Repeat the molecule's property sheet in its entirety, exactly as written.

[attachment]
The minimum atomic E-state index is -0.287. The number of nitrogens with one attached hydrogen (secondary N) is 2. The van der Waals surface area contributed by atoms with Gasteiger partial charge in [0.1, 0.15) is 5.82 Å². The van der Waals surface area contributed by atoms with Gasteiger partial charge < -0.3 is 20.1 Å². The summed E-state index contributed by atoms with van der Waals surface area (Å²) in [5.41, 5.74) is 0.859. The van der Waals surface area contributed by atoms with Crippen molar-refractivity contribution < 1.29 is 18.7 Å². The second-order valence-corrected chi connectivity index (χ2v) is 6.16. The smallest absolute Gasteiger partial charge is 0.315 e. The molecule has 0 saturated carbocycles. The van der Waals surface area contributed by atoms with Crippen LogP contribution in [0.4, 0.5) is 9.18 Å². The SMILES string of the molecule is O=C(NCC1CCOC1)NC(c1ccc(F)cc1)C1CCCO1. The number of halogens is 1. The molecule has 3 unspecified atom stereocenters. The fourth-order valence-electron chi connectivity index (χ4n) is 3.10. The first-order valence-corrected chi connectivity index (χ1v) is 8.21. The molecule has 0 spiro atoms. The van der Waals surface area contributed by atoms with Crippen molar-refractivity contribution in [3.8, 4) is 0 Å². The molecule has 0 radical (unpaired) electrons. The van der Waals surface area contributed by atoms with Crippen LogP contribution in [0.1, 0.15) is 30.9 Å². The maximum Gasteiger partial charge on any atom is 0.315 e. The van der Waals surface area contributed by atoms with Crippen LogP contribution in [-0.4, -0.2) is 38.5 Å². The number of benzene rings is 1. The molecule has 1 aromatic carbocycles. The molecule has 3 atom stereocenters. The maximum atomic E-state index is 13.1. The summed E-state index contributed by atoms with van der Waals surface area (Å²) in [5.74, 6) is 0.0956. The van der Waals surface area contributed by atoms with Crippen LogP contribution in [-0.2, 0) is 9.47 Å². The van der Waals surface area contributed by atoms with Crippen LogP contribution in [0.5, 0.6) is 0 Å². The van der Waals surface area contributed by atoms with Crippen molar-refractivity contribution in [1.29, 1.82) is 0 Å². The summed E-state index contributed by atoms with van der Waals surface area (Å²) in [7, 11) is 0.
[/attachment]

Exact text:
The minimum atomic E-state index is -0.287. The number of nitrogens with one attached hydrogen (secondary N) is 2. The van der Waals surface area contributed by atoms with Gasteiger partial charge in [0.1, 0.15) is 5.82 Å². The van der Waals surface area contributed by atoms with Gasteiger partial charge < -0.3 is 20.1 Å². The summed E-state index contributed by atoms with van der Waals surface area (Å²) in [5.41, 5.74) is 0.859. The van der Waals surface area contributed by atoms with Crippen molar-refractivity contribution < 1.29 is 18.7 Å². The second-order valence-corrected chi connectivity index (χ2v) is 6.16. The smallest absolute Gasteiger partial charge is 0.315 e. The molecule has 0 saturated carbocycles. The van der Waals surface area contributed by atoms with Crippen LogP contribution in [0.4, 0.5) is 9.18 Å². The SMILES string of the molecule is O=C(NCC1CCOC1)NC(c1ccc(F)cc1)C1CCCO1. The number of halogens is 1. The molecule has 3 unspecified atom stereocenters. The fourth-order valence-electron chi connectivity index (χ4n) is 3.10. The first-order valence-corrected chi connectivity index (χ1v) is 8.21. The molecule has 0 spiro atoms. The van der Waals surface area contributed by atoms with Crippen molar-refractivity contribution in [3.8, 4) is 0 Å². The molecule has 0 radical (unpaired) electrons. The van der Waals surface area contributed by atoms with Crippen LogP contribution in [0.1, 0.15) is 30.9 Å². The maximum Gasteiger partial charge on any atom is 0.315 e. The van der Waals surface area contributed by atoms with Crippen LogP contribution in [-0.4, -0.2) is 38.5 Å². The number of benzene rings is 1. The molecule has 1 aromatic carbocycles. The molecule has 3 atom stereocenters. The maximum atomic E-state index is 13.1. The summed E-state index contributed by atoms with van der Waals surface area (Å²) in [5.74, 6) is 0.0956. The van der Waals surface area contributed by atoms with Crippen LogP contribution in [-0.2, 0) is 9.47 Å². The van der Waals surface area contributed by atoms with Crippen LogP contribution in [0.5, 0.6) is 0 Å². The van der Waals surface area contributed by atoms with Crippen molar-refractivity contribution in [1.29, 1.82) is 0 Å². The summed E-state index contributed by atoms with van der Waals surface area (Å²) in [7, 11) is 0.